Baptism has been an important, yet often misunderstood, practice of the church. Consistent with Scripture, baptism is not an act of salvation nor is it a prerequisite for salvation. Rather, baptism is post-conversion (Acts 2:38, 10:47). Baptism is a public demonstration of an inner transformation. In obedience to Christ’s command, the believer seeks to be baptized as a public demonstration of their new life in Christ Jesus. Even in accordance with Jesus’ words in Matthew, we are to baptize after the convert has become a believer and is able to competently testify of their new life in Christ (Matthew 28:18-20).

The meaning for the Greek word for baptism is not to sprinkle, but rather it is to immerse, dip, or sink. There is no such practice as sprinkling or infant baptism in Scripture. Only believers are to be baptized, and infant baptism is not sanctioned in the Bible. Furthermore, infant baptism can be very confusing to many who assume that being baptized as an infant saves them. Even if those who practice it do not teach that, it can do great harm to the minds of those who were baptized as infants.

Secondly, Jesus’ command to baptize involves the willful, volitional choice of being taught to observe all that was commanded (Matthew 28:20). An infant is unable to do so, and in general, children in their youth may have an ascent to the gospel but have not taken into full account of the sinfulness of sin.



The Bible calls for proper leadership in the church by using biblical parameters for choosing them. The Holy Spirit ultimately calls, but other men confirm this calling, and are called to test and ordain for ministry (Acts 13:2-3).

The Bible also specifies that the leadership in teaching and in an elder rule church must be done by men. In order for the ministry to function biblically, men have been called to lead (1 Timothy 3:1-7). In fact, Paul tells Timothy to commit the teachings of the doctrine of Scripture to faithful men who will be able to teach others (2 Timothy 2:2).

We must prayerfully find men that God has called and train them for the purpose of leadership. This mission cannot be neglected. Building godly men of faith, by developing strong leaders who will be able to teach others by first demonstrating fidelity to Scripture, is important to the life and sustainability of the church (2 Tim 2:2).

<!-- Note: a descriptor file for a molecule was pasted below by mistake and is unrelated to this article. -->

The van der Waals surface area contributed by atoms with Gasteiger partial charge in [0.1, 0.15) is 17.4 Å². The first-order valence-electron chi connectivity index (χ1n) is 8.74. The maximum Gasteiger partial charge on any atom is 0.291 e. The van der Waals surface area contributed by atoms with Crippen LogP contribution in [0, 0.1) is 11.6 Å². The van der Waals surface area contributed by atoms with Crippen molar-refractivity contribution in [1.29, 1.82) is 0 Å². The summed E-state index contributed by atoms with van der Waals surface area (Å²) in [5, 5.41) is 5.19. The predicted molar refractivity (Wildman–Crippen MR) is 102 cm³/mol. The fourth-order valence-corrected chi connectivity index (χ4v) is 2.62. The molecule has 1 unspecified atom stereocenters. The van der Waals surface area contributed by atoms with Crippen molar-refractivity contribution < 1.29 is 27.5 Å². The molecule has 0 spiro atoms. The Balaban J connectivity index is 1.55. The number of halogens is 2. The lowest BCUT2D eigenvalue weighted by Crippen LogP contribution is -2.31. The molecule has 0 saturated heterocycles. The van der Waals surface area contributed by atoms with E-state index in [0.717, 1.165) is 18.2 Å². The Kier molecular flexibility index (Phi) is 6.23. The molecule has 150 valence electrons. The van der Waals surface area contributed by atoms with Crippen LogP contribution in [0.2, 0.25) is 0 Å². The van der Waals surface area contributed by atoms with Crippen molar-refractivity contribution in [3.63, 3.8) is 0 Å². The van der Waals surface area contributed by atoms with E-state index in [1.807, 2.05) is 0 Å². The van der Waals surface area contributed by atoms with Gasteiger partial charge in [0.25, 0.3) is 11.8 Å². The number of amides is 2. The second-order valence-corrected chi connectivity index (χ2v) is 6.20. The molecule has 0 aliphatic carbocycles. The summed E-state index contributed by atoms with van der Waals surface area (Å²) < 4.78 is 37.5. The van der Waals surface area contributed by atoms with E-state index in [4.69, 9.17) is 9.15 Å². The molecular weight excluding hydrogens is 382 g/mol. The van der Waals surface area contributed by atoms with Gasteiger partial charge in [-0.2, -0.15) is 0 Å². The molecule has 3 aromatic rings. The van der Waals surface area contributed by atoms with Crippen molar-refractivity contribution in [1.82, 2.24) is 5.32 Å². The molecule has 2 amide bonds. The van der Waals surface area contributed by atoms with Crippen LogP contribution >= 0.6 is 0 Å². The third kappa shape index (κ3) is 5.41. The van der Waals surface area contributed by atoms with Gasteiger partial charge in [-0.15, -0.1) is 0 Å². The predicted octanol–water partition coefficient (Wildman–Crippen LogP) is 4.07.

To allow women to lead, for the purpose of preaching and teaching when we gather as a congregation of believers, is a violation of Biblical imperatives (1 Tim. 2:9-15). The ministry and duties that God has given the women has been clearly stated in Titus 2, and so we must allow God’s word to be the final ruling authority for leadership in the church and church governance.

This aspect of leadership is not negotiable, and is very important for the teaching of Scripture, to disregard this will be to violate, even reject, the clear biblical mandate that God has set forth in scripture and it also violates the order that God has established (1 Timothy 2:12-14).

As Christ is the head of man and God is the head of Christ, the call to order in the church has to do with God’s historical manner in creating man, calling him to lead, and gracing him with a help meet that submits to her husband in the Lord. God has called men to lead his church on earth (1 Timothy 3:1).

Furthermore, a woman leading in the church, when men and women gather for worship, is forbidden by Scripture (1 Corinthians 14:34; 1 Timothy 2:14), and it is God, not man, who has called men to be stewards over his household of faith.


Plurality of leadership is ultimately an effective way to govern the local church for several reasons. The early church illustrated functional plurality when dealing with issues (Acts 15:4, 6, 22-23a).

When Paul called for the leaders in Ephesus, it was a plurality of men (Acts 20:17). When ministers, such as Paul and Barnabas, ministered they did so in groups. So we find that plurality is a very important aspect of church leadership. But this may not be possible in every church; some churches are not large enough to have a plurality of leadership.

With this realization, the shepherd must train and disciple men, and from that training, God will confirm that there are those from that group who have been called to serve in ministry with him as elders, in order to strengthen the church (2 Timothy 2:2). Plurality in leadership is also important because it provides the senior pastor/teacher greater opportunities to focus on the Word and prayer on a regular basis.


It is not the responsibility of the church to involve itself closely with the political affairs of the government. The church has a specific role, and that role has been given and commended to us by our King and High priest—Jesus Christ.

A part of that role is to instruct the church of their duties as citizens of heaven in relation to the government. We are to instruct the body of Christ to be subject to the authorities (Romans 13:1-6); we have been instructed to pray for our authorities (1 Timothy 2:1-4). We do these things because their authority is from God, and to resist them is to resist God (Romans 13:6).
Additionally, we are commanded to pray with thanksgiving, so that we can live a peaceful and tranquil life (1 Timothy 1:2). And we must pray for the salvation of our governmental leaders (1 Timothy 2:4).

Another responsibility that’s been given to shepherds, the ministers of the Gospel, is to inform our people how to think biblically and how to make godly decisions in an un-biblical and an ungodly world.

The government is not called to be the pioneers of morality; the church is called to be luminaries in the midst of a crooked and perverse generation (Philippians 2:15).

There is not, and there will not be, a Christian nation. We must pray that the government curbs the appetites of sinful people by exercising justice as God commands (Romans 13:3), but we cannot call upon them to change the hearts of men. The only source of help for sinful man is the Gospel (Rom. 1:16), not social reformation, but spiritual transformation through the faithful preaching of the gospel of truth (Rom 12:1-2).